It wasn’t until later that I developed a liking and admiration for what they did. Midnight Oil were a political band who did their homework. The Diesel and Dust album came out of tours of remote communities with Warumpi Band and Gondwanaland. Peter Garrett didn’t just express support for the Australian Conservation Foundation, he served two terms as its president. He also ran for the Senate in 1984 as leader of the Nuclear Disarmament Party.
In 2004, Garrett joined the Labor Party and successfully ran for the safe Labor seat of Kingsford-Smith in Sydney. He acknowledged at the time that joining a mainstream party would necessitate modifying his views on certain issues. Some sniffed a sell-out, but I quietly respected him for it. No-one achieves anything in politics if they take an all-or-nothing attitude and precious few of those who criticise the government have the guts to have a go themselves, so I didn’t fault him for his pragmatic approach. He was a strong spokesman on environmental issues in opposition. He had effectively been a spokesman in opposition to various governments for the last twenty years, but now there were less dance moves.
He got off to a shaky start in government when Labor won in 2007. During the campaign, Sydney talk radio host Steve Price reported that Garrett had told him, “We’ll just change all the policies once we get in.” Garrett’s political naivety was in expecting someone like Steve Price to appreciate the joke and not use it against him. Some suggested that this gaffe was the reason that cabinet responsibility for climate change was given to Penny Wong, despite Garrett being appointed Minister for the Environment and the Arts. But now it looks like they knew he wasn’t quite up to the job.
Garrett’s performance as a cabinet minister has satisfied no-one, least of all some of his biggest fans, after he approved the dredging of Port Phillip Bay, the Gunns pulp mill in Tasmania and a new uranium mine. Even then, I was loath to actually call him a sell-out. I chose to see it as proof that he was taking a pragmatic approach in the wider national interest rather than being motivated by pure ideology. Be that as it may, there’s no escaping the fact that the Minister for the Environment has done things that would have disgusted the singer from Midnight Oil. His handling of the Arts portfolio hasn’t been much better, with his most notable action being to withdraw funding from Australian National Academy of Music. You wouldn’t read about it!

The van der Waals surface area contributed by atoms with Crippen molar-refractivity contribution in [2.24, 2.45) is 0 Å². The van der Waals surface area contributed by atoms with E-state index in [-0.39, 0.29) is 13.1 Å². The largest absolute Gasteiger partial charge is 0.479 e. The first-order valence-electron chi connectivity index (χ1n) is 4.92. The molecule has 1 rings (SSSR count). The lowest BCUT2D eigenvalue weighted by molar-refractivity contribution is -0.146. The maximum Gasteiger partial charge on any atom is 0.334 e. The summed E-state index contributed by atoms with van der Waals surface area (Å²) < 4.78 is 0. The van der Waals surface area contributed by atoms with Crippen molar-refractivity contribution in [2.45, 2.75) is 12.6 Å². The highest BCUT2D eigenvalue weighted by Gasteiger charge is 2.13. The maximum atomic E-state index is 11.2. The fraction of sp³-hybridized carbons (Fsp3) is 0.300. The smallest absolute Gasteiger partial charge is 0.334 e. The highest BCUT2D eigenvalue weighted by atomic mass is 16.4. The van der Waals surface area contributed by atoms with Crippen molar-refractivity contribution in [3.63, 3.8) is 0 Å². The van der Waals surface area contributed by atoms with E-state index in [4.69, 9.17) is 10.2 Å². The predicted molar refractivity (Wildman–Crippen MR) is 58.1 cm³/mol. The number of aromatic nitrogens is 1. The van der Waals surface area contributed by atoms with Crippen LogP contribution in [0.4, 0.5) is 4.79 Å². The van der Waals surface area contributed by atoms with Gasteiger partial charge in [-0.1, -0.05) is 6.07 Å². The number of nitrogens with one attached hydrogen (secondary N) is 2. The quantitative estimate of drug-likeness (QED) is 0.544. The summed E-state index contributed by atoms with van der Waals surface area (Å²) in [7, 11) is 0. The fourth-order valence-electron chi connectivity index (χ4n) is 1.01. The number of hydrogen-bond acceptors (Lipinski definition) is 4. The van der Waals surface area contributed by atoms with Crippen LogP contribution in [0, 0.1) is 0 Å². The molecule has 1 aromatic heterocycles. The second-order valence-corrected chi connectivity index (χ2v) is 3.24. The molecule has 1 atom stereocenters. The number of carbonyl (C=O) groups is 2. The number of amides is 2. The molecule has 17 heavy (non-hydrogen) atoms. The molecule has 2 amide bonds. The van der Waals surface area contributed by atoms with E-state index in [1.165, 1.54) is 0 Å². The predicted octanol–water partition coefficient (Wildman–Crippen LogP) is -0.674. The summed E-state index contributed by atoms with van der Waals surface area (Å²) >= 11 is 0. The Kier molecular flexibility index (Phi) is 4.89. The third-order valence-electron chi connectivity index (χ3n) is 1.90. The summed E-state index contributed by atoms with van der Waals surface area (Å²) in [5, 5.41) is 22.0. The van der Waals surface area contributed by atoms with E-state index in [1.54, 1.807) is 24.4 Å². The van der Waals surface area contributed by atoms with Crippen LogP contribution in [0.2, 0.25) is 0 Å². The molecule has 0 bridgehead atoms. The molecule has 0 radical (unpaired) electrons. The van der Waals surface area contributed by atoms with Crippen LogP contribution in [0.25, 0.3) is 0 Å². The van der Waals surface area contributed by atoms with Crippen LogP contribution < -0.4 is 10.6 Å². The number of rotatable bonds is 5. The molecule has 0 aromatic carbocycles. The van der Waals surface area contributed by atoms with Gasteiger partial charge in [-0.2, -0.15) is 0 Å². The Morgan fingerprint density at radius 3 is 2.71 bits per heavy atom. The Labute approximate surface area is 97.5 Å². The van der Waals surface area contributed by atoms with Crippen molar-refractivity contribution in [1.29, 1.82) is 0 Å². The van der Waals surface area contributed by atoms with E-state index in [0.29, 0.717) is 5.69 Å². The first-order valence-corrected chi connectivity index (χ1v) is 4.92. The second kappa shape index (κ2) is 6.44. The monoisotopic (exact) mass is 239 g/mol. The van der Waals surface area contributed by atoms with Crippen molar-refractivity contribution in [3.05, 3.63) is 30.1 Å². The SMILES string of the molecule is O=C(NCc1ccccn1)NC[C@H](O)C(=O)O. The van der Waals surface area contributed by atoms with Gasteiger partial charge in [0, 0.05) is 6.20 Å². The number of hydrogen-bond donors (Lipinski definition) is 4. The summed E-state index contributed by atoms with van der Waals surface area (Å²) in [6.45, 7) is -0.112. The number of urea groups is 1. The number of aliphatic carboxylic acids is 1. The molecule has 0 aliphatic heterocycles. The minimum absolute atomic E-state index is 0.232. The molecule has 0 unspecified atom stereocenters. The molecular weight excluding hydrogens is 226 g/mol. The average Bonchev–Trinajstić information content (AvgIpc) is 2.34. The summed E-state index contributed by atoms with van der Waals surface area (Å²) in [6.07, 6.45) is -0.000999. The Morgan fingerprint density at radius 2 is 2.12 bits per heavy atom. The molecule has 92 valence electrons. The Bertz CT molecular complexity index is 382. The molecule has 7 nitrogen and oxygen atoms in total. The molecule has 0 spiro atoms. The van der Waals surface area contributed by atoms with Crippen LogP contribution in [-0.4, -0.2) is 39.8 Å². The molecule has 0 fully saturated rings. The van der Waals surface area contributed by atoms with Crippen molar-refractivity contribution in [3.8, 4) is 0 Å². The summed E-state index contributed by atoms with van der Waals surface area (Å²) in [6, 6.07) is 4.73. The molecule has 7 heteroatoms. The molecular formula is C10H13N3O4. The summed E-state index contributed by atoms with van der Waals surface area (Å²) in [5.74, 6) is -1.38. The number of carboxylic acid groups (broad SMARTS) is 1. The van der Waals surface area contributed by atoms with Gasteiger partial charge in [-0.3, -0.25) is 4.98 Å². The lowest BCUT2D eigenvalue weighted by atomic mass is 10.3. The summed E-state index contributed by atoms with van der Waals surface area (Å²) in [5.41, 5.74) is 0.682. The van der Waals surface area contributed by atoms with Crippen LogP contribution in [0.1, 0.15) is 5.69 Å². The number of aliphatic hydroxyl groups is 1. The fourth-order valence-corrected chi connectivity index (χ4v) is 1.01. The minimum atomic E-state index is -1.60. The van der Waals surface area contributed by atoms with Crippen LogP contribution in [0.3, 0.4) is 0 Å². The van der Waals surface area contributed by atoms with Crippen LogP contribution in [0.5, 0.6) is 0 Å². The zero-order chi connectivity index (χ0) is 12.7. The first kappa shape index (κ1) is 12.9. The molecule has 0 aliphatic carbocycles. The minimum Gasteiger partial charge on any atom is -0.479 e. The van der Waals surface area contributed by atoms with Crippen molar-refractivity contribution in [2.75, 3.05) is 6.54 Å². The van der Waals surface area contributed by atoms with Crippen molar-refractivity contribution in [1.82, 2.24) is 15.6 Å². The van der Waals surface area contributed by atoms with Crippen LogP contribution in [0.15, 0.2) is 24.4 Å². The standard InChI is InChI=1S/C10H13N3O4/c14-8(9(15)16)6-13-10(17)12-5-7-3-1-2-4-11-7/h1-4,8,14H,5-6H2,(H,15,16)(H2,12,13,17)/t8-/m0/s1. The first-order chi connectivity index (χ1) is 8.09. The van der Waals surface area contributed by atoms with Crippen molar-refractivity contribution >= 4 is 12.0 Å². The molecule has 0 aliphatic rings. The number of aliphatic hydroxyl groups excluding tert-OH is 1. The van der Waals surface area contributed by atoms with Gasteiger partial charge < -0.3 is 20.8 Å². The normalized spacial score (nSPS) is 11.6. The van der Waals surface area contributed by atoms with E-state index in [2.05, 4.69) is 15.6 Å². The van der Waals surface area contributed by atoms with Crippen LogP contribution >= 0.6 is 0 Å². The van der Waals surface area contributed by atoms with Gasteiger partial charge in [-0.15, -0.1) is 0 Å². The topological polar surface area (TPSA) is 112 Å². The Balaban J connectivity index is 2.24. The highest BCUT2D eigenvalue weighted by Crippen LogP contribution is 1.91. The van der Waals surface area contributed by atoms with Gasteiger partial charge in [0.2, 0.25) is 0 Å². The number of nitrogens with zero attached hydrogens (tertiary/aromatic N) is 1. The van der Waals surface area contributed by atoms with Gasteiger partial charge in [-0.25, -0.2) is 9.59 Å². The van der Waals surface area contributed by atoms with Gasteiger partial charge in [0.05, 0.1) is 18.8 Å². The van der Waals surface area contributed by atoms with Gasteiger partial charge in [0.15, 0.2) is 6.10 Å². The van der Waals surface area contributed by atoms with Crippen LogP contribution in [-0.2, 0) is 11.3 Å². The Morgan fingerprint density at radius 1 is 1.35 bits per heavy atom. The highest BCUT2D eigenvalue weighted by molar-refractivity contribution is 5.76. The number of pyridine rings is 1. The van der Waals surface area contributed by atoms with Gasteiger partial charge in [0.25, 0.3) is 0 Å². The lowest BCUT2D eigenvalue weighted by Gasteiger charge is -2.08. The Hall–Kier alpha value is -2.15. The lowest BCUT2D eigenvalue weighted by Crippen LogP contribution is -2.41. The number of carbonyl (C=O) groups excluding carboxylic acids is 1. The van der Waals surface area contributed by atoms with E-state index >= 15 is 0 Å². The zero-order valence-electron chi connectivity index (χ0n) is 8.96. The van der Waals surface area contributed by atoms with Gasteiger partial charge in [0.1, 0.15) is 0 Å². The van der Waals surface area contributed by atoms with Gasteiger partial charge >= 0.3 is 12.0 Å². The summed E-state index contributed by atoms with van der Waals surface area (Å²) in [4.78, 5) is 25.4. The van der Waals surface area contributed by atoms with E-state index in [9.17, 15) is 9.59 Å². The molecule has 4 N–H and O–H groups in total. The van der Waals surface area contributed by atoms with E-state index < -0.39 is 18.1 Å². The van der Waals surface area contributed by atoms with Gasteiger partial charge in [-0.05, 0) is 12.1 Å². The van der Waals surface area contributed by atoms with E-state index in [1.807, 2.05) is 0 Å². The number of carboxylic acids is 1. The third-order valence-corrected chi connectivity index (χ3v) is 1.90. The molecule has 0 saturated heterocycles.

So far, the government has shielded Garrett somewhat, and I can sort of see why, since he came into the role without having been a political operative since university, as so many others have been. But after five years as an MP and two as a minister, it’s time he stood or fell on his own merits.
It was looking like he was about to do the latter early this week when Kevin Rudd did not support his minister over the insulation debacle. When the PM doesn’t speak up in support of a minister, it’s usually an indication that the minister is dead in the water. But then yesterday, Rudd took the extraordinary step of taking the heat for his minister – a reversal of centuries of convention. Rudd certainly has the popularity to pull off such a mea culpa without too much damage, but it would have been utterly unnecessary if Garrett had simply offered his resignation last week. Then Rudd could have “reluctantly” accepted it and Tony Abbott would have to find something new to yap about. Bernard Keane from Crikey made the point that no minister can be responsible for every little knock-on effect of their decisions, and that if Peter Garrett is responsible for the four deaths of insulation installers, that would make Tony Abbott responsible for every death resulting from a hospital accident during the time he was health minister. That’s a cute debating point but just because Garrett isn’t personally responsible for any of the deaths doesn’t stop him taking what responsibility he has. He should resign simply because it’s the decent thing to do.
Things got even weirder today, when Garrett was demoted. Energy Efficiency will be taken over by Penny Wong, while cleaning up the insulation mess will be the responsibility of Greg Combet. Yet Garrett remains Minister for the Environment and a member of Cabinet. It just doesn’t make sense.
You say times are toughWhy keep him there? It’s not to get the green vote – they hate him for the reasons mentioned above. Garrett is nothing but a liability now. His own positive spin on the demotion is that he welcomes the opportunity to focus on key issues and passions. I believe him. I think that was all he was ever there for in the first place. It was running a government department that got the better of him. Like a football player who turns his hand to coaching and suddenly realises it’s a different skill that he doesn’t have, Garrett may be a great spokesman on issues, but he is not a minister. While I still respect him for having a go, I now have to wonder if some people do their best work from the outside, being a critic and not a participant. Some people work best in opposition. The best thing Labor can do with him now, is bust him down to some kind of parliamentary secretary and let him try and get back some credibility as Labor’s chief greenie wrangler.
We've got the best of both worlds here
Things are rough
And Midnight Oil? Rob Hirst and Jim Moginie wrote most of the songs.